12.27.2006

Economical Shopping

That pretty much says it all right there. I intend to tell you about a fun little excursion I had in the VM, (Village Market-the local healthy alternative to Walmart, for any non-Southernites who might have happened upon this post) but since I'm a history major, let's take a little excursion of our own to determine the full meaning of my title.
Economical: This comes from the Greek οικονομία, which means 'house law' or household management. [wiktionary.com] This sounds strange, but to the Greeks, economy just happened as a part of everyday life. Families bought and sold at the marketplace, fished, farmed, or otherwise made a living, traded with the merchants, paid taxes, etc. οικονομία wasn't separate from what they did every day, it was integrated into nearly every facet of life.
Interestingly enough, as you all know, economy has come to mean something completely different today. The world runs on the financial interactions between various, complex national economies. I happen to find the study of Economy a fascinating one, in part because it's like looking at the framework of a house; you can see the underlying structure for current events. But it also reveals a lot about how people work.
Shopping: A dreadful but necessary activity in modern life whereby we exchange money for things we think will make us happier than the money did. [Personal Experience] I personally dislike this activity very much. Oddly enough, I can hike for hours before my feet hurt as much as they do after only 30 minutes of shopping.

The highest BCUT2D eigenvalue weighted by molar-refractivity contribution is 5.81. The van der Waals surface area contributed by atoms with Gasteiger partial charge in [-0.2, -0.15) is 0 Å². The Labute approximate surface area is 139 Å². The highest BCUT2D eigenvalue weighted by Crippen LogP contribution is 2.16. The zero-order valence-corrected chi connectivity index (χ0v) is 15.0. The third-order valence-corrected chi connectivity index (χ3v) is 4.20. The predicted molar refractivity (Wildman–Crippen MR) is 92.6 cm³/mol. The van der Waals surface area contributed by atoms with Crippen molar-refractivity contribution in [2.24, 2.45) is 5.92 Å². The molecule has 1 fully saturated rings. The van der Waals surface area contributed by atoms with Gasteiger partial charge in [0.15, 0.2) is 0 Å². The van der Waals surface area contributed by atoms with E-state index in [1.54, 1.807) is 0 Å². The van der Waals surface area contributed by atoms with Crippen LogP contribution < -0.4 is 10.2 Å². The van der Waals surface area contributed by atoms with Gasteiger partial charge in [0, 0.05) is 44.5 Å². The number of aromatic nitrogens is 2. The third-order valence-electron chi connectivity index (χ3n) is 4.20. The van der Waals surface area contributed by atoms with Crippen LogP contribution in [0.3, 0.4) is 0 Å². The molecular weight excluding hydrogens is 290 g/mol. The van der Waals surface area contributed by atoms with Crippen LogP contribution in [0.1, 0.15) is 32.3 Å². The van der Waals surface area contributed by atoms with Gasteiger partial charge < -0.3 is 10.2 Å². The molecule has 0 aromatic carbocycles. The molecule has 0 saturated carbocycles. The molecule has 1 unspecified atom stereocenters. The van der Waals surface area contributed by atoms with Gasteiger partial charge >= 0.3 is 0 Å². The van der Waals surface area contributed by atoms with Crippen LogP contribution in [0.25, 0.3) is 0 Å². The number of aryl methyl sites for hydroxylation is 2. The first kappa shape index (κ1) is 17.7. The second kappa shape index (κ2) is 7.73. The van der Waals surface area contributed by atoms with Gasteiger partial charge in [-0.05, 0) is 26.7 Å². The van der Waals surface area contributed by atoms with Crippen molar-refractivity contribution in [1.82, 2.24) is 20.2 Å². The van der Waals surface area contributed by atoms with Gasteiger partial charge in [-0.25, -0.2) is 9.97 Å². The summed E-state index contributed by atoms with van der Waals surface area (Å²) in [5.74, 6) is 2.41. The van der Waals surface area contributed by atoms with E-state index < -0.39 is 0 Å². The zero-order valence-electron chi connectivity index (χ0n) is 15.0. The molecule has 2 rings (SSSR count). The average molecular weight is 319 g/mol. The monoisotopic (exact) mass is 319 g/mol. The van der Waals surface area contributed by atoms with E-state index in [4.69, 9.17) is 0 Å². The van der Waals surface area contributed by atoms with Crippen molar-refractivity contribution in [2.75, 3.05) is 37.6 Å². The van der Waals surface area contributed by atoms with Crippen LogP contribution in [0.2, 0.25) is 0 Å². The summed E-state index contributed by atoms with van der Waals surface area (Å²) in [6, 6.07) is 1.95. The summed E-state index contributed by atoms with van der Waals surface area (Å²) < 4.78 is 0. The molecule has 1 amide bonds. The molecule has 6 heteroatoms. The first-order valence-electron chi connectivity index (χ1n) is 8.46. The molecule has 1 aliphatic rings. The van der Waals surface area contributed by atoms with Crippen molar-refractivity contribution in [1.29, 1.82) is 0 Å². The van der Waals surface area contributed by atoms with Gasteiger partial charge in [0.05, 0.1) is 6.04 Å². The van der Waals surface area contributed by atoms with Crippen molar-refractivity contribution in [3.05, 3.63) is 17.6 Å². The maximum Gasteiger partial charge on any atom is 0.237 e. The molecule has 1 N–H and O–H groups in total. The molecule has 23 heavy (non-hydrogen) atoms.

So, now that we have our definitions clear, I shall proceed with the story. Ivan and I woke up one Sunday morning feeling rather hungry. This is a daily dilemma, unfortunately, and today we decided to go to the VM to do something about it. Little did we know that shopping was about to AMBUSH us! We wandered around dazedly trying to choose something to eat out of the plethora of edible options. Suddenly we spied a little cart loaded with Silk soymilk. Wondering what was so special about this cart that it required bright green signs on it, we investigated further. Amazingly, this soymilk was on SALE! For only $0.99 a box we could be the new owners of our very own carton of soy goodness! (or two or five or ten) We hurriedly availed ourselves of this unexpected opportunity. (Silk soymilk is normally about $3 a carton) This put us in a deal-finding mood and we rushed around the rest of the store procuring in a relatively rapid fashion certain other opportunities that presented themselves, rather forgetting how trying this activity usually was. Suddenly though, as we were competing with several other ladies for the few remaining boxes of soymilk (we graciously let them have the vanilla and we settled for chocolate), we ran out of shopping steam. "My feet hurt," we said simultaneously*. Back in our room we reviewed our purchases: tomato sauce, pasta, jelly, bread, $13 worth of granola (the most expensive thing we bought, but well worth it!), and a total of 19 cartons of Silk Soymilk. (Never fear, it's supposed to last for up to a year on the shelf:) So, what did I learn from this experience? When taking care of your household (or dorm room); practicing οικονομία, the travails of shopping can be somewhat alleviated by feeling like you're saving money. My recommendation? If you have to shop, make sure you get some good deals and wear comfortable shoes!